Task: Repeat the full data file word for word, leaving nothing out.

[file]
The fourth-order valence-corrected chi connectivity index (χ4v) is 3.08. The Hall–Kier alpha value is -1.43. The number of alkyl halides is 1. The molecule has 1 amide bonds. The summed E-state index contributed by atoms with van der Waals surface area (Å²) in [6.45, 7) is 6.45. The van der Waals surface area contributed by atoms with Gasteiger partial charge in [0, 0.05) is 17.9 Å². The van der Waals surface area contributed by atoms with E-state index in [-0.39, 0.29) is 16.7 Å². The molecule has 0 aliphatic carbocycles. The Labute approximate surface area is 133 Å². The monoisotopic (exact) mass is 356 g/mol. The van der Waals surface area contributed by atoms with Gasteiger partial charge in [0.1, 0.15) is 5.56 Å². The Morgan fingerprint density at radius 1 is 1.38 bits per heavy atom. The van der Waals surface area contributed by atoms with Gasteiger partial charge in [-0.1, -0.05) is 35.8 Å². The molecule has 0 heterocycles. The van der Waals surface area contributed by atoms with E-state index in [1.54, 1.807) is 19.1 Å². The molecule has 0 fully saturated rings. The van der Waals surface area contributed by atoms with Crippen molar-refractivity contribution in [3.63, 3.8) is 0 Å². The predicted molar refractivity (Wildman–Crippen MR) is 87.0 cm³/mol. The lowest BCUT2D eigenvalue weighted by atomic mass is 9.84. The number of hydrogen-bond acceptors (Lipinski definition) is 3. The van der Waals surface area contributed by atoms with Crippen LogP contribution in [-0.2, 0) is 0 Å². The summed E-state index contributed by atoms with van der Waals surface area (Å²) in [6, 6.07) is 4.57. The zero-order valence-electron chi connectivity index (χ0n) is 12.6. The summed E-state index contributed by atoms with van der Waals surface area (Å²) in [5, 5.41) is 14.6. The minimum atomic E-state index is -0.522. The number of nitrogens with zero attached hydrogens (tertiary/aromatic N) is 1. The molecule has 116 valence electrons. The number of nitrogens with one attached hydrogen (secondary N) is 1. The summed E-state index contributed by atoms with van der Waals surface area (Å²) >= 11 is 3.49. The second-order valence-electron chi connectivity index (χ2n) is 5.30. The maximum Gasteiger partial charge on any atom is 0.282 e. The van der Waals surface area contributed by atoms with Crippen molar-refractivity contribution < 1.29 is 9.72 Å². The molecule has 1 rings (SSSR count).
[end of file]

The fourth-order valence-corrected chi connectivity index (χ4v) is 3.08. The Hall–Kier alpha value is -1.43. The number of alkyl halides is 1. The molecule has 1 amide bonds. The summed E-state index contributed by atoms with van der Waals surface area (Å²) in [6.45, 7) is 6.45. The van der Waals surface area contributed by atoms with Gasteiger partial charge in [0, 0.05) is 17.9 Å². The van der Waals surface area contributed by atoms with E-state index in [-0.39, 0.29) is 16.7 Å². The molecule has 0 aliphatic carbocycles. The Labute approximate surface area is 133 Å². The monoisotopic (exact) mass is 356 g/mol. The van der Waals surface area contributed by atoms with Gasteiger partial charge in [0.1, 0.15) is 5.56 Å². The Morgan fingerprint density at radius 1 is 1.38 bits per heavy atom. The van der Waals surface area contributed by atoms with Gasteiger partial charge in [-0.1, -0.05) is 35.8 Å². The molecule has 0 heterocycles. The van der Waals surface area contributed by atoms with E-state index in [1.54, 1.807) is 19.1 Å². The molecule has 0 fully saturated rings. The van der Waals surface area contributed by atoms with Crippen molar-refractivity contribution in [3.63, 3.8) is 0 Å². The predicted molar refractivity (Wildman–Crippen MR) is 87.0 cm³/mol. The lowest BCUT2D eigenvalue weighted by atomic mass is 9.84. The number of hydrogen-bond acceptors (Lipinski definition) is 3. The van der Waals surface area contributed by atoms with Crippen LogP contribution in [-0.2, 0) is 0 Å². The summed E-state index contributed by atoms with van der Waals surface area (Å²) in [6, 6.07) is 4.57. The zero-order valence-electron chi connectivity index (χ0n) is 12.6. The summed E-state index contributed by atoms with van der Waals surface area (Å²) in [5, 5.41) is 14.6. The minimum atomic E-state index is -0.522. The number of nitrogens with zero attached hydrogens (tertiary/aromatic N) is 1. The molecule has 116 valence electrons. The number of nitrogens with one attached hydrogen (secondary N) is 1. The summed E-state index contributed by atoms with van der Waals surface area (Å²) >= 11 is 3.49. The second-order valence-electron chi connectivity index (χ2n) is 5.30. The maximum Gasteiger partial charge on any atom is 0.282 e. The van der Waals surface area contributed by atoms with Crippen molar-refractivity contribution < 1.29 is 9.72 Å². The molecule has 1 rings (SSSR count).